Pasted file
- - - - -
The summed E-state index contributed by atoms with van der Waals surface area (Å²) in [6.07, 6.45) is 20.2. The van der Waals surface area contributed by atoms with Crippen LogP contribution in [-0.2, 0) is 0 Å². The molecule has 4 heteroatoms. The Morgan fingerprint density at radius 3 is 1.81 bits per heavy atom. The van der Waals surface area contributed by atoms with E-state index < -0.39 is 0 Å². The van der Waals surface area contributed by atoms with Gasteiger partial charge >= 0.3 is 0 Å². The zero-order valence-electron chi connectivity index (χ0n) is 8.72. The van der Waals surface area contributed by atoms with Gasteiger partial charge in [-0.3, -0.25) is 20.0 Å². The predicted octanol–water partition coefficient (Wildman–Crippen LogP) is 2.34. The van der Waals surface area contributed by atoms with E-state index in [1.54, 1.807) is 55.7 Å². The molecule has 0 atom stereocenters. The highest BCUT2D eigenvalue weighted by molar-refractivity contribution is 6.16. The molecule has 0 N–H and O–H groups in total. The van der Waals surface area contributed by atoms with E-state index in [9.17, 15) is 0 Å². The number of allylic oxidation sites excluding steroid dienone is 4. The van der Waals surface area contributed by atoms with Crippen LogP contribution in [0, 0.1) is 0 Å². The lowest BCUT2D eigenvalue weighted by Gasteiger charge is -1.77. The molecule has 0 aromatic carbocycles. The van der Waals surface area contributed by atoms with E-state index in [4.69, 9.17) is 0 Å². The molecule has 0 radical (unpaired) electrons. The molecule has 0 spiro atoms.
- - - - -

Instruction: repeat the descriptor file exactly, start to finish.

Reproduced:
The summed E-state index contributed by atoms with van der Waals surface area (Å²) in [6.07, 6.45) is 20.2. The van der Waals surface area contributed by atoms with Crippen LogP contribution in [-0.2, 0) is 0 Å². The molecule has 4 heteroatoms. The Morgan fingerprint density at radius 3 is 1.81 bits per heavy atom. The van der Waals surface area contributed by atoms with E-state index < -0.39 is 0 Å². The van der Waals surface area contributed by atoms with Gasteiger partial charge >= 0.3 is 0 Å². The zero-order valence-electron chi connectivity index (χ0n) is 8.72. The van der Waals surface area contributed by atoms with Gasteiger partial charge in [-0.3, -0.25) is 20.0 Å². The predicted octanol–water partition coefficient (Wildman–Crippen LogP) is 2.34. The van der Waals surface area contributed by atoms with E-state index in [1.54, 1.807) is 55.7 Å². The molecule has 0 atom stereocenters. The highest BCUT2D eigenvalue weighted by molar-refractivity contribution is 6.16. The molecule has 0 N–H and O–H groups in total. The van der Waals surface area contributed by atoms with E-state index in [9.17, 15) is 0 Å². The number of allylic oxidation sites excluding steroid dienone is 4. The van der Waals surface area contributed by atoms with Crippen LogP contribution in [0, 0.1) is 0 Å². The lowest BCUT2D eigenvalue weighted by Gasteiger charge is -1.77. The molecule has 0 aromatic carbocycles. The van der Waals surface area contributed by atoms with E-state index in [4.69, 9.17) is 0 Å². The molecule has 0 radical (unpaired) electrons. The molecule has 0 spiro atoms.